Complete disarmament is the entire purpose of the TPNW. Has the UN improved upon the weaknesses of the NPT in the newly signed TPNW? To answer this question, it is necessary to understand the origins of the new treaty for a more comprehensive perspective on the prospect of complete disarmament. The preparation for the new treaty began a decade back, in 2010, when the UN called for a conference to review the NPT. The call for complete disarmament was compounded by major intergovernmental conferences, pushing the agenda in favour of non-nuclear states. The New Agenda Coalition [NAC], a group of nations seeking to build an international consensus on disarmament, coupled with continuous civil pressure from the International Campaign Against Nuclear Weapons [ICAN], prompted negotiations in the UN. Soon afterwards, a first draft resolution was introduced and voted upon by the General Assembly in 2017. However, in a response from the Trump administration, the NWS and the NATO nations “stand unified in our opposition to the potential repercussions” of the treaty.

NWS would argue that nukes are necessary for instilling peace, and that the TPNW is “a strategic error” that jeopardizes international military and security; but couldn’t peace and security be achieved through its eradication? To that end, the UN has improved upon the NPT in two ways. First, the content of the treaty challenges existing policies, even if NWS opt out of the TPNW. For example, the treaty creates a new obstacle for the NWS to maintain its nuclear weapons and nuclear deterrence relationship with allies through Article XVI, which does not permit state parties to join with reservations. As a result, many NATO countries that support the new treaty would be unable to sign it unless it agrees to stop storing nukes for the US. However, the aforementioned incentives calling for countries like the US to disarm do not apply to the question surrounding China’s nuclear ambitions. Technically speaking, China can protect its key interests of cementing themselves as the global superpower by refusing to sign the treaty as the US wanes in power; however, China should prioritize the best interest of global security. Thus, it should actively engage with the NWPT and continue to promote disarmament. Article I within the treaty bans state parties from developing, testing, producing, possessing, stockpiling, transferring, using, and threatening to use nuclear weapons, among other key prohibitions. Despite being a non-signatory, Article I interferes with the interests and policies of China because the legal obligations of current signatories may force them to adopt new policy measures that could create difficulties for China to maintain its current nuclear position. Second, the effect of external factors such as civil/domestic sentiments can help facilitate global disarmament. For instance, campaigners associated with ICAN expect governments and their nuclear agencies “to stop producing nuclear weapons and financial institutions to stop investing in nuclear weapon-producing companies”. Activists are optimistic that the new treaty will have the same impact as previous international treaties dealing with weapons such as landmines; that it would influence a societal stigma to the production, testing, stockpiling, and use of nuclear weapons. Overall, through further reassurance over the dangers of nuclear weapons, the public perception on nuclear weapons can favour the goal of the UN regarding disarmament.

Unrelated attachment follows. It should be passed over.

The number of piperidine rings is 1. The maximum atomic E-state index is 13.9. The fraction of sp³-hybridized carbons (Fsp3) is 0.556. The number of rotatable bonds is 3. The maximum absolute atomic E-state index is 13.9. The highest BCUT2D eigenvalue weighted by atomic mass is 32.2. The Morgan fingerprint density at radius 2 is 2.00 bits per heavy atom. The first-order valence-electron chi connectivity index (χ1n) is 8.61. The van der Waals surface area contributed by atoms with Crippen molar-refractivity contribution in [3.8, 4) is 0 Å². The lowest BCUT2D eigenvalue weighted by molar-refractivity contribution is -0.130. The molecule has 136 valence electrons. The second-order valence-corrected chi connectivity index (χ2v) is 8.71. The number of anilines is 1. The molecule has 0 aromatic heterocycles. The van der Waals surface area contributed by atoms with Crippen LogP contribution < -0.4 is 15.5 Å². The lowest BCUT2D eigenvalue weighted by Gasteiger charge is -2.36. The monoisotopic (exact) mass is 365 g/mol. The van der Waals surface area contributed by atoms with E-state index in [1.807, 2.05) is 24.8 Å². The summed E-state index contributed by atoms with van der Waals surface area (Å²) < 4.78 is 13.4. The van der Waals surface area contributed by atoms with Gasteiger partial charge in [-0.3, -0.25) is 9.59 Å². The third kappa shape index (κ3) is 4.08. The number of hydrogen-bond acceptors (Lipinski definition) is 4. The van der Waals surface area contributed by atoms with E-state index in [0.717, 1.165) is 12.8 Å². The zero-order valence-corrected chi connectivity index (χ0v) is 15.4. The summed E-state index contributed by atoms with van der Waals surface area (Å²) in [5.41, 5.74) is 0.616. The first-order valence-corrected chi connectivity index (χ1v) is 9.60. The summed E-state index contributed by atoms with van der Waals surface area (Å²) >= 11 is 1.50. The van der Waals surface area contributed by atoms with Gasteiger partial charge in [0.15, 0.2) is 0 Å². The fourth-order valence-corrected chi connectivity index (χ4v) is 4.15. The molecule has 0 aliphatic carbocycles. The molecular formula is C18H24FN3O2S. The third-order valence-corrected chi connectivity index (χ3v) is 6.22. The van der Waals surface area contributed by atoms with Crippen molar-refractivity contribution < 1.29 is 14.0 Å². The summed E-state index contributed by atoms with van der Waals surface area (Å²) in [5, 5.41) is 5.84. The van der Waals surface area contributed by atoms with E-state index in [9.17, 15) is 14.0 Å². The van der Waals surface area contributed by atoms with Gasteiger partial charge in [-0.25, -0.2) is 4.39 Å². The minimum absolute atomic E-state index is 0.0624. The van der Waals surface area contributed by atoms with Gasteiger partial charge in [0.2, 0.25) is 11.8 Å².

Conclusively, the UN has augmented its past actions drastically. The clauses of the Treaty on the Prohibition of Nuclear Weapons better avoid loopholes, engage non-signatories with the treaty’s accompanying effects, and attract reassurance from public opinion. Thus, in due time, the TPNW can assist the UN achieve global nuclear disarmament to a great extent, so long as there are no escalations between the global superpowers. Unfortunately, this historic event has been brushed aside with all else that is going on in the world, but it is important to make note of the magnitude of a 50th signatory being placed on paper. The future for complete nuclear disarmament is bright, so long as the brightness is not from the detonation of a nuclear weapon.